NEW YORK CITY, September 23, 2013 — Today at the United Nations, World Bank Group President Jim Yong Kim will announce that the Bank Group projects at least $700 million in financing through the end of 2015 to help developing countries reach the Millennium Development Goals (MDGs) for women and children’s health. This new funding comes from the International Development Association (IDA), the World Bank Group’s fund for the poorest countries, and will enable national scale-ups of successful pilot reproductive, maternal, and child health projects that were made possible by support from the Bank Group’s Health Results Innovation Trust Fund (HRITF) and IDA. This announcement follows President Kim’s September 2012 commitment to help scale up funding for MDGs 4 and 5 as part of the UN Secretary General’s Every Woman Every Child global partnership.
“We need to inject greater urgency into our collective efforts to save more women and children’s lives, and evidence shows that results-based financing has significant impact,” said World Bank Group President Jim Yong Kim. “The World Bank Group is committed to using evidence-based approaches to help ensure that every woman and every child can get the affordable, quality health care necessary to survive and live a healthy, productive life.”
Today’s $700 million announcement comes on top of a September 2010 World Bank pledge to provide $600 million in IDA results-based financing for MDGs 4 and 5 by 2015; the World Bank has delivered on that pledge two years ahead of schedule. This support has contributed to global declines in maternal and child mortality and expanded access to health care for poor women and children.
Through results-based financing, the World Bank Group is working with countries to shift the focus from paying for inputs to paying for results. Payment to health service providers is explicitly tied to the successful delivery and independent verification of pre-agreed results. There is strong evidence that this approach works:
- In Afghanistan, the number of women delivering their babies with the support of skilled birth attendants more than doubled from April 2010 to December 2012 in treatment facilities.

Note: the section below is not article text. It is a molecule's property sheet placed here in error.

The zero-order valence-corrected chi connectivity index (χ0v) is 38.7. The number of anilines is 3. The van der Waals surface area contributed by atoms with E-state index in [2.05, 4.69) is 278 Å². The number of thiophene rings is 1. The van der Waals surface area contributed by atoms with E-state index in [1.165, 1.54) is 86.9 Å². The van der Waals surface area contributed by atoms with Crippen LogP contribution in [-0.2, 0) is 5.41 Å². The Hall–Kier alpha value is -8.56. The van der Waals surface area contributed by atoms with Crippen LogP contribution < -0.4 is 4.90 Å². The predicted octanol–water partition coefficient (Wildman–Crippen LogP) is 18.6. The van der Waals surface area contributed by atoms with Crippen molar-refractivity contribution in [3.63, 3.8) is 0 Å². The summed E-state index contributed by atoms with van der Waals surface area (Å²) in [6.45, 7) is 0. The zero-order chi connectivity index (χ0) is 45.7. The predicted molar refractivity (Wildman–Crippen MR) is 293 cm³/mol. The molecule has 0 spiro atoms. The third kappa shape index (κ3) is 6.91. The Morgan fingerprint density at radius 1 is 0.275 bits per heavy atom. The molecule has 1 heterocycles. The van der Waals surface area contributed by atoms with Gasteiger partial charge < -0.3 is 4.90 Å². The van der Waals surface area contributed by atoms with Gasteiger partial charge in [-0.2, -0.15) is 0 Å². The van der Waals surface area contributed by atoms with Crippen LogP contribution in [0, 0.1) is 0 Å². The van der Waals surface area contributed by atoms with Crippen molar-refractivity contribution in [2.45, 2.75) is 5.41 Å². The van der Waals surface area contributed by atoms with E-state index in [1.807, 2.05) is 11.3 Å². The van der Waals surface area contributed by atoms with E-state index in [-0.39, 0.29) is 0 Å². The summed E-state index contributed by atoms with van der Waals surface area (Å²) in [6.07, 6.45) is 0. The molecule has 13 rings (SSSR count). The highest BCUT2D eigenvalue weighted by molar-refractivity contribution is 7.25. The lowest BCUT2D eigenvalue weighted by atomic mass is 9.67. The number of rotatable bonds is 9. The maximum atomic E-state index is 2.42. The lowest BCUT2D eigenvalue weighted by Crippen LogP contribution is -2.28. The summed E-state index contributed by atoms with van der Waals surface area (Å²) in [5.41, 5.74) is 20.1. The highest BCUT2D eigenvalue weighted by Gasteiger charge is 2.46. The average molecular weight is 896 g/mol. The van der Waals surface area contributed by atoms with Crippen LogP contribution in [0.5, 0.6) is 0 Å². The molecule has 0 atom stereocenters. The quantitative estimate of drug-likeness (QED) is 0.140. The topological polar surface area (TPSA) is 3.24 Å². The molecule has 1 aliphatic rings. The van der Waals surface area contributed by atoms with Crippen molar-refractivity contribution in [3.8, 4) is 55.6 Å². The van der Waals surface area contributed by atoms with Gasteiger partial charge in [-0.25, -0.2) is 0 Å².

- In Argentina, improved health services and accessibility for poor pregnant women and children led to a decrease in low birth weight and in-hospital deaths of babies in the first 28 days of life for program beneficiaries.
- In Burundi, over just one year, births at health facilities rose by 25 percent, prenatal consultations went up by 20 percent, and the number of children fully vaccinated increased by 10 percent.
Further progress on women and children’s health will require a comprehensive approach to strengthening health systems, including investments beyond the health sector in critical areas such as water and sanitation, education systems, and labor markets. IDA’s country-based approach reinforces national health strategies and priorities while building on the World Bank Group’s areas of comparative advantage in providing a multi-sectoral and systems-based approach to improving health. The HRITF, supported by the Governments of Norway and the United Kingdom, in turn reinforces this by providing countries with incentives to scale up their investments through IDA.
During the past decade from 2003 to 2013, financing support through IDA has led to:
- Nearly 600 million children immunized
- More than 194 million pregnant women provided with antenatal care
- More than 29 million births attended by skilled health personnel
- More than 210 million pregnant/lactating women, adolescent girls, and/or children under age five reached by basic nutrition services
The World Bank Group and Health, Nutrition and Population
The World Bank Group is a vital source of financial and technical assistance to developing countries around the world, with the goals of ending extreme poverty and boosting shared prosperity. Improving health is integral to achieving these goals. The World Bank Group provides financing, state-of-the-art analysis, and policy advice to help countries expand access to quality, affordable health care; protect people from falling into poverty or worsening poverty due to illness; and promote investments in all sectors that form the foundation of healthy societies.